Every Monday morning, Zikoko’s new Citizen series “Politics 101” will curate the biggest news stories that made the rounds over the weekend, including the most significant news stories we’re tracking in the new week.
In the past week, Nigeria has experienced it’s biggest protest since 1993. The #EndSARS protest is a peaceful but powerful movement against police brutality in Nigeria, both generally, and specifically by the Special Anti-Robbery Squad of the Nigerian Police.
Charged with the responsibility of fighting crime and given the powers to prosecute offenders, SARS has lost control. In the past few years, and probably because of the ease in information dissemination thanks to mobile devices, social media and high-speed internet, Nigerians have told stories with both text and video about kidnapping, rape, torture, unlawful arrests, high-handedness, humiliation, unlawful detention, extortion and extrajudicial killings by SARS.
Over the years, Nigerians have come together to speak up about the SARS problem and over the years, the Nigerian Governments have promised to either reform or scrap the unit, yet, nothing was done.
In December 2017, the Inspector General of Police, Idris Ibrahim, banned SARS from conducting “stop and search operations”, except when necessary.
In August 2018, Professor Yemi Osinbajo stated that he had directed the Inspector General of Police to “overhaul the management and activities of SARS”, with immediate effect.
In January 2019, the Inspector General of Police, Mohammed Adamu ordered the immediate “disbandment” of SARS.
In June 2019, President Muhammadu Buhari directed the Inspector-General of Police, the Ministry of Justice and the National Human Rights Commission (NHRC) to “work out modalities for the implementation of the report of the Presidential Panel on the Reform of the Special Anti-Robbery Squad (SARS) within three months”.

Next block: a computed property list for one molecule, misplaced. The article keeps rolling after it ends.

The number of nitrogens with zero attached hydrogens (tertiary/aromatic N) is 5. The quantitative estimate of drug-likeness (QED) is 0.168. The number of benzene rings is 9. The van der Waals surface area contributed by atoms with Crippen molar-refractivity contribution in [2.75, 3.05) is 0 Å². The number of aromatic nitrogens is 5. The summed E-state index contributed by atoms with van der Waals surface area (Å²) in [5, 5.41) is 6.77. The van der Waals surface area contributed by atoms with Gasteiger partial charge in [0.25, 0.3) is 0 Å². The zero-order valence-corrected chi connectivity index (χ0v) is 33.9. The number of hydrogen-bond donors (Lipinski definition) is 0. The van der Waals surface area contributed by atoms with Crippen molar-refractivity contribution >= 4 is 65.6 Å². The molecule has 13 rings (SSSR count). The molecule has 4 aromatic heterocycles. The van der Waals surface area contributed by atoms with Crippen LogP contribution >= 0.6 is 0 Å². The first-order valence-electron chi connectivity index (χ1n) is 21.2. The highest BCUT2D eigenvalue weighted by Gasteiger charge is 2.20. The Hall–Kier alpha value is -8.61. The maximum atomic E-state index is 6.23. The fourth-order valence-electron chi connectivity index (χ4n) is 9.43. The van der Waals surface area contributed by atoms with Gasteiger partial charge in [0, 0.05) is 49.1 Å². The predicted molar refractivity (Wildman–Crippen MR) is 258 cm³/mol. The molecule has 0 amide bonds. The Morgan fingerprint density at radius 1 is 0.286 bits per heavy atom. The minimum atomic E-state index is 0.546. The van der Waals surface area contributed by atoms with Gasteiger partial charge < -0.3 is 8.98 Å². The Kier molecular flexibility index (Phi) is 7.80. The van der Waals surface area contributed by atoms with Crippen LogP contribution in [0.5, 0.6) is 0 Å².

In October 2020, the “Presidency”, the President, the Vice-President and the Inspector-General of Police made announcements about SARS and so-called reforms.
The unit has been held responsible for so much crime over the past couple of years and the justice system doesn’t seem to be working to put serve justice to victims.
In many reported cases, SARS operates by profiling young people who seem to have some form of perceived wealth, torturing them and extorting them. Many people have told stories of being taken against their wills to banks and ATMs to withdraw huge sums of money. Many killings happen because people resist.
A common misconception is that #EndSARS protesters are criminals who want the unit disbanded so that they can perpetuate crime freely, but this is false. Read this article to see some of the innocent young victims of SARS: #EndSars: Stories On Sars Brutality
Many people have tagged the #EndSARS movement as political. But it’s far from that. Even when Revolution Now supporters tried to politicize the protests, they were shut down. What people want is simple. They want the government to scrap the unit that is killing, torturing and extorting so many young people without cause. And that’s not too much to ask.
We spoke with people above 50 about what they think about the #EndSARS movement. Here’s what they had to say: We Asked Some Older People What They Think About The #EndSARS Movement
We hope you’ve learned a thing or two about how to unfuck yourself when the Nigerian government moves mad. Check back every weekday by 10am for more Zikoko Citizen explainers.